Self-Objectification in Women


Self-Objectificationin Women

Self-objectification tends to increase in situations that heightenawareness of a person’s physical appearance. Primarily, women andgirls are described to have an influence due to expected gender andsocial roles. According to research, not all women are equallyinfluenced as a result of hormonal, genetic, and anatomicaldifferences of a female body. However, their bodies are objectifiedand evaluated oftenly (Calogero et al., 20111). Self-objectificationin woman appear to originate from two major causes, which is theinternalization of a traditional standards of beauty translated fromthe media and sexual objectification instances they tend to face intheir lifetime. The paper, therefore, will look at how this causesresult in the consequences.

It iscommon for women to translate some of their anxieties through themedia, for instance, over their frequent sense ofself-objectification, which result into obsessive behavior in theirself-surveillance. Serious problems are in turn become severe,especially to these women and girls. Some of the end results are bodyshame, negative attitudes, anxiety towards their menstrual circles,decreased awareness of their internal body states, sexualdysfunction, depression, altered flow of consciousness, and eatingdisorders (Witt, 2010). However, how does self-objectification occurin women?

Self-objectificationoccurs, especially when a person is recognized by their body parts orbodily sexual function. Of importance is that a woman losses heridentity, and is therefore, is identified solely through their bodilyphysical characteristics (Crawford, 2006). The recognition ispurposed to elevate a feeling, which will be enjoyed by others, or tofunction as society’s sexual object. Self-objectification in womenhelps to serve as a social construct between and among individuals.However, they are known to have consequences, both direct andindirect.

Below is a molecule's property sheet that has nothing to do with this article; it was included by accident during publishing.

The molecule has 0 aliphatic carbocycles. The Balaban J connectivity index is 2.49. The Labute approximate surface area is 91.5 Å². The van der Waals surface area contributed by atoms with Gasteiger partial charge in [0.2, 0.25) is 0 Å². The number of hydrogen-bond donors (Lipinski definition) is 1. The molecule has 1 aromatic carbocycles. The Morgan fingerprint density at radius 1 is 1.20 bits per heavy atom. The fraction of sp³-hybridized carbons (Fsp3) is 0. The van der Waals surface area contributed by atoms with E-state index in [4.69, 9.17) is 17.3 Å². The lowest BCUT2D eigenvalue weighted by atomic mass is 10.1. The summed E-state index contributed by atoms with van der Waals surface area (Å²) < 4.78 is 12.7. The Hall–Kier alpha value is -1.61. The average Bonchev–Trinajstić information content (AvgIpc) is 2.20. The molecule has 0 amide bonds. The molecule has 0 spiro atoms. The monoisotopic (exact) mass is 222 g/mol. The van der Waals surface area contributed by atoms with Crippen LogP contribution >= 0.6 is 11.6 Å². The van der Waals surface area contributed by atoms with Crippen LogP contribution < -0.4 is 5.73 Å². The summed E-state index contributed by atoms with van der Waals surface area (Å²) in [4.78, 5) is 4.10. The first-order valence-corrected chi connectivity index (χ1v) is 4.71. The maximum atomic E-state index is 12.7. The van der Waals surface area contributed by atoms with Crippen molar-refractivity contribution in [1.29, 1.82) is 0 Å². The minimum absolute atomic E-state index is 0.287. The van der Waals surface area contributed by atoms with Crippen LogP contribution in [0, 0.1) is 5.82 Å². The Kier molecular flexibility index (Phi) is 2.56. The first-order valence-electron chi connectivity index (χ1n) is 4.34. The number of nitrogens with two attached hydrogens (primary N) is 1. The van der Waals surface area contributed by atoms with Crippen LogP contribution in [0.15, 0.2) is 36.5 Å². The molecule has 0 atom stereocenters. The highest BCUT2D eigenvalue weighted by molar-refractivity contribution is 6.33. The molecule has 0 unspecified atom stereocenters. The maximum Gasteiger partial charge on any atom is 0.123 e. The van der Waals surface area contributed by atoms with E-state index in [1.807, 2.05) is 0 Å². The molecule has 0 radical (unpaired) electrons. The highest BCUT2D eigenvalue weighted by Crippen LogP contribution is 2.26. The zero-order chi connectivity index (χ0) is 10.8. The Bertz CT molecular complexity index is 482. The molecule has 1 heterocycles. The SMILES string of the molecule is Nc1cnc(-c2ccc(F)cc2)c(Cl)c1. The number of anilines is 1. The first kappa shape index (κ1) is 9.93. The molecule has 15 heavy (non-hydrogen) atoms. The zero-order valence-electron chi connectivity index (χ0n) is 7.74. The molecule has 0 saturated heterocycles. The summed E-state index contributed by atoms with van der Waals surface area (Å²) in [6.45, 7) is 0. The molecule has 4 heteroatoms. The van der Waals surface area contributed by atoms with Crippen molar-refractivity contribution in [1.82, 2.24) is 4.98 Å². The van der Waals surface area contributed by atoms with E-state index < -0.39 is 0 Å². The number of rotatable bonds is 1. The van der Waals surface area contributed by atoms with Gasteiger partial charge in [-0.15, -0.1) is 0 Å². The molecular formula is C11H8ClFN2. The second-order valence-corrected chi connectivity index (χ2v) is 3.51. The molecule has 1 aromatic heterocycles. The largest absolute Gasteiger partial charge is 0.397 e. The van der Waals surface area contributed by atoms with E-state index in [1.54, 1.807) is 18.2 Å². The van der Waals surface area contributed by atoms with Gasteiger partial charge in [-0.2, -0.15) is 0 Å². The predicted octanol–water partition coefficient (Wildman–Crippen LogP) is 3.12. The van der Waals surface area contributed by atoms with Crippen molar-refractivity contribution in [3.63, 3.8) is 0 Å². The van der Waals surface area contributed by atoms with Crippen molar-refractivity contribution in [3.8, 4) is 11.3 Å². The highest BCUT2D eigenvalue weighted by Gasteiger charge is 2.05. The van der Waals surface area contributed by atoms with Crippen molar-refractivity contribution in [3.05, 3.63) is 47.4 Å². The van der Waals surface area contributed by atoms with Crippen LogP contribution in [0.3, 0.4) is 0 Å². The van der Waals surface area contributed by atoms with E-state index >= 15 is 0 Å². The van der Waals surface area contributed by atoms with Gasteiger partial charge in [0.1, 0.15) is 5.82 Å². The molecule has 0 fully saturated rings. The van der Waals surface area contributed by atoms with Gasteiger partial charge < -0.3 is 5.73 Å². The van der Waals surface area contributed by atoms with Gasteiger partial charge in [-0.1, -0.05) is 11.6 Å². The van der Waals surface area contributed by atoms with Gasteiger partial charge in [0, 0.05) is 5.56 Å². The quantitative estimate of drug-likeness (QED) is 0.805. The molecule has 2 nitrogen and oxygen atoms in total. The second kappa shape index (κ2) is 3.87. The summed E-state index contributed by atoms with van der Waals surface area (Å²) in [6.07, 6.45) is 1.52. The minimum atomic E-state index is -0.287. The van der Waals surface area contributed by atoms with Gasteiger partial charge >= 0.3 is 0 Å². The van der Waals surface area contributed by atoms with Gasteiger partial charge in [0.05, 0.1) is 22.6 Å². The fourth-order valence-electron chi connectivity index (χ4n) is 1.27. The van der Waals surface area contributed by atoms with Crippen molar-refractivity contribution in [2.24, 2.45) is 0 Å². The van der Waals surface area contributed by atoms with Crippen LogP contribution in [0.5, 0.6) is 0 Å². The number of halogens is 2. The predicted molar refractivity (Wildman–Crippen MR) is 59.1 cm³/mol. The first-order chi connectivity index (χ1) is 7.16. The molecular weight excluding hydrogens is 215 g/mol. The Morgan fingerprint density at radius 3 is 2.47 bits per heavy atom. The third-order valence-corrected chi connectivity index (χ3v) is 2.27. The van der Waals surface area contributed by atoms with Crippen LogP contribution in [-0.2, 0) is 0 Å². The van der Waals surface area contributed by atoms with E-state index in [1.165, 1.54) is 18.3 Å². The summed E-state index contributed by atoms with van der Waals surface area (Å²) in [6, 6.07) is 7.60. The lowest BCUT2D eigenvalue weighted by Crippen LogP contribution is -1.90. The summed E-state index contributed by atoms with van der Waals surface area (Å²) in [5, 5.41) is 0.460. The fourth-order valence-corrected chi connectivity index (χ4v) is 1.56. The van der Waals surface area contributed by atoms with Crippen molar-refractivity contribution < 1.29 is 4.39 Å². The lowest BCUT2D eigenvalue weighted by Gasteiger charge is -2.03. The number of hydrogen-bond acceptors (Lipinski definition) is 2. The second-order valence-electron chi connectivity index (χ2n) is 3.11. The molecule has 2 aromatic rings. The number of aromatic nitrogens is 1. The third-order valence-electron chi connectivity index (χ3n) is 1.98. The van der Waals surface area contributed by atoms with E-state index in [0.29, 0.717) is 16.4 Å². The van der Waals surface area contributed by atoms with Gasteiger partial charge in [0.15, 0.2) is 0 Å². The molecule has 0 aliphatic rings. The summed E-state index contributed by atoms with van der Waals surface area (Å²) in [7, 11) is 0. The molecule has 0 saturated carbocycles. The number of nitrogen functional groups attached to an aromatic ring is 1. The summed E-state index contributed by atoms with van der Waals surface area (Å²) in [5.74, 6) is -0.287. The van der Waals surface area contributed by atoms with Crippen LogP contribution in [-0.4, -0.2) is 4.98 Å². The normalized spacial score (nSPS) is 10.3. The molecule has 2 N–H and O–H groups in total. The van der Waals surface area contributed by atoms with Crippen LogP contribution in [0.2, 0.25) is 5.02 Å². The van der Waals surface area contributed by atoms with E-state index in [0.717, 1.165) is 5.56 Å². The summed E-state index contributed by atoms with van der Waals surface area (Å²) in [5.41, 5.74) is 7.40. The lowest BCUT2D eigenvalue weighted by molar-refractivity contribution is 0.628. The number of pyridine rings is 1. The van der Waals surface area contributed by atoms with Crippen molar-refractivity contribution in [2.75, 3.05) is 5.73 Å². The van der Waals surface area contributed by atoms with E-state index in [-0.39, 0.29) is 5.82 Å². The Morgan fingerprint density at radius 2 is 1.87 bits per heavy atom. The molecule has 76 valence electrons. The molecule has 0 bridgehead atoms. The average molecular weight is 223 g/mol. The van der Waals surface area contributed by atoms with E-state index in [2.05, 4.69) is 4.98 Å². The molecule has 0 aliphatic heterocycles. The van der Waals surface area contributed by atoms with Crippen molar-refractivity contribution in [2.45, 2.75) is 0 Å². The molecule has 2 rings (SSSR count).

Indirectconsequences are among them, self-consciousness, for example,arranging clothes or their appearance to look presentable. Directconsequences involve sexual victimization (Bolton, 2011). Inconclusion, self-objectification is therefore instances in a woman’slife that tends to increase her awareness in her surroundings. Suchinstances have however, are as a result of causes, which in turn leadto consequences, both directly and indirectly.


Bolton, D. L. (2011). Film and Female Consciousness: Irigaray,Cinema and Thinking Women. Basingstoke: Palgrave Macmillan.

Calogero, R. M., Tantleff-Dunn, S., &amp Thompson, J. K. (2011).Self-objectification in women: Causes, consequences, andcounteractions. Washington, DC: American PsychologicalAssociation.

Crawford, M. (2006). Transformations: Women, gender, andpsychology. Boston, Mass: McGraw-Hill.

Witt, C. (2010). Feminist metaphysics: Explorations in theontology of sex, gender and the self. Dordrecht: Springer.